James Franco is James Dean in his next art-world project, to debut during opening of Venice Biennale
James Franco is at it again. Like the artist’s "General Hospital"-goes-to-MOCA fiction-reality mash-up last year, his new project associated with the Venice Biennale promises to be a case where "high" art and pop culture fuse into one mind-bending Moebius strip.
Called "Rebel," it’s a site-specific installation/exhibition that pays homage to the 1955 movie "Rebel Without a Cause," with contributions by Franco, Douglas Gordon, Harmony Korine, Damon McCarthy, Paul McCarthy, Ed Ruscha and Aaron Young. The curator is Dominic Sidhu, who recently curated a show of artwork from the movie "Black Swan." MOCA is listed as the “partnering organization,” which a spokesperson says means “we are primarily a promotional partner.”
Expect bad-boy antics, in various works exploring themes of masculinity, self-destruction and Hollywood with Ruscha chiming in at some point as a narrator. Gordon has made a multi-channel film on method acting with actor Henry Hopper, Dennis Hopper’s son. Korine makes his own piece reinterpreting the classic switchblade fight scene in the original movie with machetes wielded by two female gangs instead. Young provides footage of motorcycle and car crashes. Paul and Damon McCarthy make a video exploring the making of the original “Rebel” movie that features Franco in the role of James Dean. It's a role he knows well--he played Dean in a 2001 TNT movie.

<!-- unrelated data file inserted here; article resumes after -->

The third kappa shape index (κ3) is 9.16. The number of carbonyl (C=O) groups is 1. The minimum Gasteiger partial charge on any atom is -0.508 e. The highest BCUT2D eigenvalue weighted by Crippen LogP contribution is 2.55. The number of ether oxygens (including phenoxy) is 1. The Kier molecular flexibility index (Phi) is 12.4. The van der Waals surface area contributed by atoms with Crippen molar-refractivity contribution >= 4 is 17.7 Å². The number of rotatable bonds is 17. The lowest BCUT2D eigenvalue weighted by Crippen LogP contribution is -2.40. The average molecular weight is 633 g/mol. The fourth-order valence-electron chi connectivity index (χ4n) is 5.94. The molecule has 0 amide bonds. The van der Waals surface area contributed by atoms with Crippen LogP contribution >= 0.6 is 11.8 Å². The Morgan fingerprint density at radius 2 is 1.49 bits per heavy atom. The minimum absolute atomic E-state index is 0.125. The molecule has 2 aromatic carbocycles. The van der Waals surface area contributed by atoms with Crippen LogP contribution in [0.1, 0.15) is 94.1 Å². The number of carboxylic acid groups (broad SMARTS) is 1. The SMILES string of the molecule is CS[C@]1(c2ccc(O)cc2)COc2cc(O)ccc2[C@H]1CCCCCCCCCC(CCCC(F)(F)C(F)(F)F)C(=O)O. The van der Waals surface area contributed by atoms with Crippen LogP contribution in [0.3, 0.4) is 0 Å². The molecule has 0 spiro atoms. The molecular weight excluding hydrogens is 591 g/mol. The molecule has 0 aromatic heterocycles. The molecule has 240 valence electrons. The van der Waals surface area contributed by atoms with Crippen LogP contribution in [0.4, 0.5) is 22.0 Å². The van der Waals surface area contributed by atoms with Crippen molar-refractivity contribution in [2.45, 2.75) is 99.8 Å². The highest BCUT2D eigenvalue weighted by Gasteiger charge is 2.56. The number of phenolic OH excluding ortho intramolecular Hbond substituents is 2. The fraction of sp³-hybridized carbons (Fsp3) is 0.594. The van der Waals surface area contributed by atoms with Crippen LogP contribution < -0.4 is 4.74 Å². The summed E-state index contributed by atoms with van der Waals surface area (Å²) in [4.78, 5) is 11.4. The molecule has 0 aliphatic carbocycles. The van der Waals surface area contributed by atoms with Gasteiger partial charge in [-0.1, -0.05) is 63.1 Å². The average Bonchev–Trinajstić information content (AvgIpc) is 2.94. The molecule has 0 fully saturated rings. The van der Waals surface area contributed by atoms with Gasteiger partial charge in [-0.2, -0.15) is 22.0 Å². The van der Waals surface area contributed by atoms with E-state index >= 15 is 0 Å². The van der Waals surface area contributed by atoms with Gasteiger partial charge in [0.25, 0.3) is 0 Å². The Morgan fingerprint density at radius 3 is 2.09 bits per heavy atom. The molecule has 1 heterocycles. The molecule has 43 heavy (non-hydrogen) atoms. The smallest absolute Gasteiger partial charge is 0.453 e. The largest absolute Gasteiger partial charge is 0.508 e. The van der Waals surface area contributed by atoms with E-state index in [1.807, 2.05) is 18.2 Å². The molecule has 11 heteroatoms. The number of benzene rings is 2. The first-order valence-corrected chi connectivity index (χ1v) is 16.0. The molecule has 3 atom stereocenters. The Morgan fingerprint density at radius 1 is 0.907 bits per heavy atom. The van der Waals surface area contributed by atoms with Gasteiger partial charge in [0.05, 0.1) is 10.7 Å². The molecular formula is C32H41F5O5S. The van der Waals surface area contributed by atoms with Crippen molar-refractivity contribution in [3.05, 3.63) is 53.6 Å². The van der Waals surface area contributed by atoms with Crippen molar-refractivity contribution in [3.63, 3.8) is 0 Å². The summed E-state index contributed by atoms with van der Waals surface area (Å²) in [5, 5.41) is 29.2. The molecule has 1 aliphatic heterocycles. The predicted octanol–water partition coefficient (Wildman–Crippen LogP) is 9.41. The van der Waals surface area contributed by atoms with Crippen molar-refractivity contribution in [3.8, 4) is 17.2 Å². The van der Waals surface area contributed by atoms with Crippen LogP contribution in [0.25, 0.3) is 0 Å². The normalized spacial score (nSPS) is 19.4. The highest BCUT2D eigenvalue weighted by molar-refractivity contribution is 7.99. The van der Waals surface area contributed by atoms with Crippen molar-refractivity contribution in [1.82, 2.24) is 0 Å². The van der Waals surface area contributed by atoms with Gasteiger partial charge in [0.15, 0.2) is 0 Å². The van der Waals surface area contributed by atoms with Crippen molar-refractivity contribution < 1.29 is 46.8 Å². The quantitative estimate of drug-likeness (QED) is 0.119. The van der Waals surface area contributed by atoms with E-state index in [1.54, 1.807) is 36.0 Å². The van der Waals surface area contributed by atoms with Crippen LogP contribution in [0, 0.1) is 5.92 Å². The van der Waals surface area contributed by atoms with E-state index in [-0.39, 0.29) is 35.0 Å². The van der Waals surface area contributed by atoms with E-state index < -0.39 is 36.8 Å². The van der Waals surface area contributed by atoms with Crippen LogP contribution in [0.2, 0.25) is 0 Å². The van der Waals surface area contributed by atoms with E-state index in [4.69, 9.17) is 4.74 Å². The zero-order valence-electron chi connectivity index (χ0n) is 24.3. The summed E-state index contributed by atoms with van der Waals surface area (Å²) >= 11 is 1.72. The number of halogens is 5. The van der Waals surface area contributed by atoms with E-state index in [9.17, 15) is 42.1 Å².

Franco, who had a hand in the other artists’ projects, also made work for this show in homage to the actor Brad Renfro, who died in 2008 at age 25 of a heroin overdose. He had Renfro’s name carved into his right arm with a switchblade, documenting the carving in photography and film. (The carving itself could be seen as one of the show’s more permanent artworks.)
MOCA bills the whole thing as a prism “fracturing the themes and events housed within the original film and reframing them in an unresolved conceptual amalgam.”
All of the projects, running June 2 through the fall, will be installed on Certosa, an island with a rich military and religious history that is now known as a yachting center. It’s accessible by boat from the main island where the Venice Biennale is held.
Images, from top: James Franco and Ed Ruscha in preparation for "Rebel" (2011), photo by Doug Chamberlain. Production still, courtesy Franco and Aaron Young, photo by Aaron Young.